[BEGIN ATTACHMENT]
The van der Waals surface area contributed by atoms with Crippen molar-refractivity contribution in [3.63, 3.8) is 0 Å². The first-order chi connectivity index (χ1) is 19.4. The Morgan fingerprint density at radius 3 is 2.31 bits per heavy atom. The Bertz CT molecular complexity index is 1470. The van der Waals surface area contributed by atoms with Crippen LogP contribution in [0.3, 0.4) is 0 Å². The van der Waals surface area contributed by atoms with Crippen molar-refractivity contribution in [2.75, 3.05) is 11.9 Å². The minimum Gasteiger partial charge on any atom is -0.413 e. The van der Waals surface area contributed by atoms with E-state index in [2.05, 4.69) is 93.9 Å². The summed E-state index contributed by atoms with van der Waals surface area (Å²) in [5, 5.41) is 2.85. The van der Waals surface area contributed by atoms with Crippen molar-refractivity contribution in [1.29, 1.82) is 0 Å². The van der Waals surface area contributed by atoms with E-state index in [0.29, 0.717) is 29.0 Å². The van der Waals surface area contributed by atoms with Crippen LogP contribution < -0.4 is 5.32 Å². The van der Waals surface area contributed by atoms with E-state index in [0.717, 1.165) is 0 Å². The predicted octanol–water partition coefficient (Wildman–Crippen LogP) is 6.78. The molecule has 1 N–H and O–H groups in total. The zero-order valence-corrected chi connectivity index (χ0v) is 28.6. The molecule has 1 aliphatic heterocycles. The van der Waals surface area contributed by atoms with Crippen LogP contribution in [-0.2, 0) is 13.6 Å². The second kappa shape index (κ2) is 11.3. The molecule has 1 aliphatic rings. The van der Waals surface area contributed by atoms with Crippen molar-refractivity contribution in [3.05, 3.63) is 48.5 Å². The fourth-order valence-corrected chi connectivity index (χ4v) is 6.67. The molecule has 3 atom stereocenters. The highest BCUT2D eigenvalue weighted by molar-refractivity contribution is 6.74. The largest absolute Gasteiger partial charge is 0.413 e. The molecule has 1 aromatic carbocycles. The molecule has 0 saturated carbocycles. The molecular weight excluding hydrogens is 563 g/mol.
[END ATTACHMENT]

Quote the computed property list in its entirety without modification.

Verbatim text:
The van der Waals surface area contributed by atoms with Crippen molar-refractivity contribution in [3.63, 3.8) is 0 Å². The first-order chi connectivity index (χ1) is 19.4. The Morgan fingerprint density at radius 3 is 2.31 bits per heavy atom. The Bertz CT molecular complexity index is 1470. The van der Waals surface area contributed by atoms with Crippen LogP contribution in [0.3, 0.4) is 0 Å². The van der Waals surface area contributed by atoms with Crippen molar-refractivity contribution in [2.75, 3.05) is 11.9 Å². The minimum Gasteiger partial charge on any atom is -0.413 e. The van der Waals surface area contributed by atoms with E-state index in [2.05, 4.69) is 93.9 Å². The summed E-state index contributed by atoms with van der Waals surface area (Å²) in [5, 5.41) is 2.85. The van der Waals surface area contributed by atoms with Crippen molar-refractivity contribution in [1.29, 1.82) is 0 Å². The van der Waals surface area contributed by atoms with E-state index in [0.29, 0.717) is 29.0 Å². The van der Waals surface area contributed by atoms with Crippen LogP contribution < -0.4 is 5.32 Å². The van der Waals surface area contributed by atoms with E-state index in [0.717, 1.165) is 0 Å². The predicted octanol–water partition coefficient (Wildman–Crippen LogP) is 6.78. The molecule has 1 N–H and O–H groups in total. The zero-order valence-corrected chi connectivity index (χ0v) is 28.6. The molecule has 1 aliphatic heterocycles. The van der Waals surface area contributed by atoms with Crippen LogP contribution in [-0.2, 0) is 13.6 Å². The second kappa shape index (κ2) is 11.3. The molecule has 1 aliphatic rings. The van der Waals surface area contributed by atoms with Crippen molar-refractivity contribution in [3.05, 3.63) is 48.5 Å². The fourth-order valence-corrected chi connectivity index (χ4v) is 6.67. The molecule has 3 atom stereocenters. The highest BCUT2D eigenvalue weighted by molar-refractivity contribution is 6.74. The largest absolute Gasteiger partial charge is 0.413 e. The molecule has 1 aromatic carbocycles. The molecule has 0 saturated carbocycles. The molecular weight excluding hydrogens is 563 g/mol.